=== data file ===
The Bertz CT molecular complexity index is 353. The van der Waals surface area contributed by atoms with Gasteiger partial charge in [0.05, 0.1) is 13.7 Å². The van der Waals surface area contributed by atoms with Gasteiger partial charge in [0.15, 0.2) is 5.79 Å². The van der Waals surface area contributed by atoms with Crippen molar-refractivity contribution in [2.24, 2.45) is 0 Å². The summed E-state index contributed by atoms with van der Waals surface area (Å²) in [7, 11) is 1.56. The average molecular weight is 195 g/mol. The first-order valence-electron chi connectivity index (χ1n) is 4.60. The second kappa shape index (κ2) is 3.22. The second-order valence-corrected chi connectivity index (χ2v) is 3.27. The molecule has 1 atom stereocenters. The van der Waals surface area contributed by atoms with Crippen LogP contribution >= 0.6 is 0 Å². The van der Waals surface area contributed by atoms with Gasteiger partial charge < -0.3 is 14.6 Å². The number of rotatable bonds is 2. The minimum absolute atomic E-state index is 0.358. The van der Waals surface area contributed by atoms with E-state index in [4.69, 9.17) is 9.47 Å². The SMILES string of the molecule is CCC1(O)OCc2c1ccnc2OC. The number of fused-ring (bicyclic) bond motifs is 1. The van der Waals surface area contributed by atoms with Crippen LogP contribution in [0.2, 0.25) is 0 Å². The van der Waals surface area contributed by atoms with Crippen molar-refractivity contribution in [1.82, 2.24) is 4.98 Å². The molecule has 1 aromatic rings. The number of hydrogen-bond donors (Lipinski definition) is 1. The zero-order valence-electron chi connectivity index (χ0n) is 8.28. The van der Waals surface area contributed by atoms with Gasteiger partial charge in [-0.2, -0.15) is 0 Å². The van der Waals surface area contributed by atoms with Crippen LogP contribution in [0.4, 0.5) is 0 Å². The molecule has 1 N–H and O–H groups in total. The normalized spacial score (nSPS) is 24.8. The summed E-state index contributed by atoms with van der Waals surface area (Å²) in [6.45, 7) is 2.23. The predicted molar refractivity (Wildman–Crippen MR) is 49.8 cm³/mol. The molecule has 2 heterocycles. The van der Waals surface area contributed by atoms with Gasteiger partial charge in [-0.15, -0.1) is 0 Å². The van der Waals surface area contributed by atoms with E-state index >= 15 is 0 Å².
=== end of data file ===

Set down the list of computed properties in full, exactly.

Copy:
The Bertz CT molecular complexity index is 353. The van der Waals surface area contributed by atoms with Gasteiger partial charge in [0.05, 0.1) is 13.7 Å². The van der Waals surface area contributed by atoms with Gasteiger partial charge in [0.15, 0.2) is 5.79 Å². The van der Waals surface area contributed by atoms with Crippen molar-refractivity contribution in [2.24, 2.45) is 0 Å². The summed E-state index contributed by atoms with van der Waals surface area (Å²) in [7, 11) is 1.56. The average molecular weight is 195 g/mol. The first-order valence-electron chi connectivity index (χ1n) is 4.60. The second kappa shape index (κ2) is 3.22. The second-order valence-corrected chi connectivity index (χ2v) is 3.27. The molecule has 1 atom stereocenters. The van der Waals surface area contributed by atoms with Crippen LogP contribution >= 0.6 is 0 Å². The van der Waals surface area contributed by atoms with Gasteiger partial charge < -0.3 is 14.6 Å². The number of rotatable bonds is 2. The minimum absolute atomic E-state index is 0.358. The van der Waals surface area contributed by atoms with E-state index in [4.69, 9.17) is 9.47 Å². The SMILES string of the molecule is CCC1(O)OCc2c1ccnc2OC. The number of fused-ring (bicyclic) bond motifs is 1. The van der Waals surface area contributed by atoms with Crippen LogP contribution in [0.2, 0.25) is 0 Å². The van der Waals surface area contributed by atoms with Crippen molar-refractivity contribution in [1.82, 2.24) is 4.98 Å². The molecule has 1 aromatic rings. The number of hydrogen-bond donors (Lipinski definition) is 1. The zero-order valence-electron chi connectivity index (χ0n) is 8.28. The van der Waals surface area contributed by atoms with Gasteiger partial charge in [-0.2, -0.15) is 0 Å². The van der Waals surface area contributed by atoms with Crippen LogP contribution in [0.4, 0.5) is 0 Å². The molecule has 1 N–H and O–H groups in total. The normalized spacial score (nSPS) is 24.8. The summed E-state index contributed by atoms with van der Waals surface area (Å²) in [6.45, 7) is 2.23. The predicted molar refractivity (Wildman–Crippen MR) is 49.8 cm³/mol. The molecule has 2 heterocycles. The van der Waals surface area contributed by atoms with Gasteiger partial charge in [-0.15, -0.1) is 0 Å². The van der Waals surface area contributed by atoms with E-state index >= 15 is 0 Å².